Similar to #3 but the next level.  Take care of the important things first.  Someone once said to me “Touch paper once.”  Meaning, do whatever you need to do with the paper immediately (pay a bill, take a picture of it).  A very great skill to develop.  I’m learning to  be organized so that I stop wasting time on non-important things.

  1. Take Care of Yourself

Know that when you take care of yourself you can probably be more beneficail to everyone else.  I bit of Ayn Rand philosophy that I understand.

  1. See What Genuinely Interests You

This ties in with #1, but may need a refresh on a regular basis.  Regroup with yourself regularly—is this my thing?  Am I willing to devote my precious time to this?  Does it feel right and right now?

  1. Learn to Negotiate

Another one that I love.  Some of the most interesting and fun people that I have met have also been the best negotiators that I have met.  In many situations, it just takes the presence of mind to not answer too quickly.  And keep the negotiation positive for both.  Life is a series of negotiation—with yourself and others.  Make it a good experience.

This One Week Leaning Plan may be ambitious but I’m feeling positive about it.  What are you going to learn this week?

Feed Your Hobby Horse

As my awareness of time takes more centre stage, daily life survival efforts kindly take a step back at times, and I find that I, shockingly, focus much more on creative experiences– is that ‘hobbies’?  Do you have hobbies?  As a kid, outside of school activities, I enjoyed ordinary things– brownies, swimming, skating, softball, reading, playing.  As a full-fledged adult I’ve tried many activities but never really hooked onto any one hobby as a playful-fun-can-totally-occupy-me-with-mental-flow-for-years kind of thing.   I’m more of a serial hobbyist, bestowing my free time willy nilly.

“To be happy in life, develop at least four hobbies: one to bring you money, one to keep you healthy, one to bring you joy, and one to bring you peace.”
― Stan JacobsThe Dusk And Dawn Master: A Practical Guide to Transforming Evening and Morning Habits, Achieving Better Sleep, and Mastering Your Life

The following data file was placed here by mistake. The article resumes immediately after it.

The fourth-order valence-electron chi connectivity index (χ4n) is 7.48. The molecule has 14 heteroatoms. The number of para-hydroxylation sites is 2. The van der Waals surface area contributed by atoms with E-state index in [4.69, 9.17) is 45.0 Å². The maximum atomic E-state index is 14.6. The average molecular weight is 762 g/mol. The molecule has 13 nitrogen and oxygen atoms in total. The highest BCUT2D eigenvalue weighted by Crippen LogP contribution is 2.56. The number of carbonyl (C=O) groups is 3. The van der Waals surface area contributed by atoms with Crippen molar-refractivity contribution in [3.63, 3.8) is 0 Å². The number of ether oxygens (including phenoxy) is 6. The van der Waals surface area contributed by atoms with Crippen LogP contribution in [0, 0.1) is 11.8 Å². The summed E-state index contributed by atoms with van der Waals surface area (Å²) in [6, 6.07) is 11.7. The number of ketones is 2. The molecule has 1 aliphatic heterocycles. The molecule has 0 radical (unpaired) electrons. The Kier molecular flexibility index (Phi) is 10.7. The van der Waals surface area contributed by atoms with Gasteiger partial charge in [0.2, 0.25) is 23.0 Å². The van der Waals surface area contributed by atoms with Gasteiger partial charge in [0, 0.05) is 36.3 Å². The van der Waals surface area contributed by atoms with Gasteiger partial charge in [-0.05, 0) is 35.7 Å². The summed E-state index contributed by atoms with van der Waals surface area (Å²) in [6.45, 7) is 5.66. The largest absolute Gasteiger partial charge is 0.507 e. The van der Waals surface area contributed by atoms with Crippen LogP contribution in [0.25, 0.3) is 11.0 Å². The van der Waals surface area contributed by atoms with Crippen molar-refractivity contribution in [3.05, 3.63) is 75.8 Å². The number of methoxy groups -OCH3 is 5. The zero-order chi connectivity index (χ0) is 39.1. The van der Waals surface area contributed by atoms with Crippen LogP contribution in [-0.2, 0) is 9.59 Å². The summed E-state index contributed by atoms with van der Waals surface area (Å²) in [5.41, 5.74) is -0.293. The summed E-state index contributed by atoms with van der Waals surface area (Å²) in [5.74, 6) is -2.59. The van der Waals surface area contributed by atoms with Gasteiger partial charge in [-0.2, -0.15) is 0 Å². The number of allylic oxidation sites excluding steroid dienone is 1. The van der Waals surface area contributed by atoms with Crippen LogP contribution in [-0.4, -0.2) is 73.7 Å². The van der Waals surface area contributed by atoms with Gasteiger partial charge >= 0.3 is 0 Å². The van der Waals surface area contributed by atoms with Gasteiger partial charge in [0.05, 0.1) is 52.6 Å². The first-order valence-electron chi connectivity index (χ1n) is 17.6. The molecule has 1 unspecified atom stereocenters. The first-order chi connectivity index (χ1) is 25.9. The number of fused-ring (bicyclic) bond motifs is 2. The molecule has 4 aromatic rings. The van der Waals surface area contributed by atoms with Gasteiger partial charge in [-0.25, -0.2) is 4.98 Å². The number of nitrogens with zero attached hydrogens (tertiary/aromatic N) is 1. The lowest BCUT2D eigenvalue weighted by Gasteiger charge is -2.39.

That’s a bit prescriptive but I like the general idea.  Hobbies help you to meet new people and experience new adventures.  Who doesn’t want those things!?

Is this you?  I do some activity for a while, then grow bored (long before I get good at it), and move onto something else.  The theory, by Malcolm Gladwell, that it takes 10,000 hours of practice to become great, has been challenged by other thinkers.  However, 10,000 hours or not, it does take practice to become sufficiently good, to really enjoy most hobbies.  So, how to decide what to invest your precious time in practicing?  And do most people try a bunch of different things?  Sports? Art? Social Events?

Generally speaking, a hobby is anything that we do just for fun.  Usually you aren’t getting paid to do it and it may cost money to get involved in the hobby.  It is something that you like to do with your free time that helps you decompress and sometimes, connect with other people or accomplish something new.

My definition would also include a creative outlet and it definitely has to add a new,interesting and positive element to your everyday life. Some of the hobbies that I have tried as an adult:  tap dancing, calligraphy, making pottery, improv at Second City, colouring (although I’m kind of embarrassed about that for some reason), travel, gardening, ukulele, harmonica, a plethora of different sports including boxing and tennis,  book clubs, bridge clubs, hiking clubs, baking, horseback riding and cooking….am I missing anything?

I’ve tried to stick to trying one new hobby each year to become good enough to know if it’s a worthwhile hobby for long term investment of my time.  Some have been successful—curling, although frankly it took about 2 years before I started to enjoy that a lot, and some have not been successful at all—ukulele anyone?  My mother played the harmonica, which I thought exceptionally cool, but alas I don’t have the persistence to play more than the Beatles “Please Please Me”.

So, this month is my latest new (and I admit,  feels very creative) hobby– painting old wooden furniture bright and shiny colours.  The furniture must be an interesting shape to me, and, basically free.  Here are 4 chairs from my friends’ grandmother.

Blue Chairs #1

I have an interestingly shaped small table to tackle next, so will show you when it’s finished.  Anticipation!

“Legendary innovators like Franklin, Snow, and Darwin all possess some common intellectual qualities—a certain quickness of mind, unbounded curiosity—but they also share one other defining attribute. They have a lot of hobbies.”
― Steven JohnsonWhere Good Ideas Come From: The Natural History of Innovation

So my experience and advice is to keep trying new hobby things, and don’t worry too much if  you loose interest after you’ve given it a good effort.  Those geniuses knew that many hobbies, whether talent is involved or not, may be good and interesting things for  expanding the heart of your life.

Volunteering Visions

“Good afternoon. My name is Russell. And I am a Wilderness Explorer in Tribe 54, Sweatlodge 12. Are you in need of any assistance today, sir?”



I, too, would like to earn my volunteering badge.  I just know that there is something redeeming and human about it.  Right?!